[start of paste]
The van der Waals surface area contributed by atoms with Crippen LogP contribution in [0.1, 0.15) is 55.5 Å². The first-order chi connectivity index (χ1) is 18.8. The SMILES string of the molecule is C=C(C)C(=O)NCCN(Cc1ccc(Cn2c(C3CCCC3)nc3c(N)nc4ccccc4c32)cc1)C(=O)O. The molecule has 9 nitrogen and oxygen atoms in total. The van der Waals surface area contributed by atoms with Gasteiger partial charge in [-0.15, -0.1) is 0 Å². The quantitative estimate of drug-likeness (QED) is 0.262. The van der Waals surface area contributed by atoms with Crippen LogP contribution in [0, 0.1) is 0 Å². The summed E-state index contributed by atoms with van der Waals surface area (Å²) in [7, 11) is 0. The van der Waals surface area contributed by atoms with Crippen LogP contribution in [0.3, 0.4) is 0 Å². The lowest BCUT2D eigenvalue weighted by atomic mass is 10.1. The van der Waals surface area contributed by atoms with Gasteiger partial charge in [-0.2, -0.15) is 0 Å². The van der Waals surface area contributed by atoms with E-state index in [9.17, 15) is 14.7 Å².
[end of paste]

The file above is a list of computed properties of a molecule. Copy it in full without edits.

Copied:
The van der Waals surface area contributed by atoms with Crippen LogP contribution in [0.1, 0.15) is 55.5 Å². The first-order chi connectivity index (χ1) is 18.8. The SMILES string of the molecule is C=C(C)C(=O)NCCN(Cc1ccc(Cn2c(C3CCCC3)nc3c(N)nc4ccccc4c32)cc1)C(=O)O. The molecule has 9 nitrogen and oxygen atoms in total. The van der Waals surface area contributed by atoms with Gasteiger partial charge in [-0.15, -0.1) is 0 Å². The quantitative estimate of drug-likeness (QED) is 0.262. The van der Waals surface area contributed by atoms with Crippen LogP contribution in [0, 0.1) is 0 Å². The summed E-state index contributed by atoms with van der Waals surface area (Å²) in [7, 11) is 0. The van der Waals surface area contributed by atoms with Crippen LogP contribution in [0.3, 0.4) is 0 Å². The lowest BCUT2D eigenvalue weighted by atomic mass is 10.1. The van der Waals surface area contributed by atoms with Gasteiger partial charge in [-0.2, -0.15) is 0 Å². The van der Waals surface area contributed by atoms with E-state index in [9.17, 15) is 14.7 Å².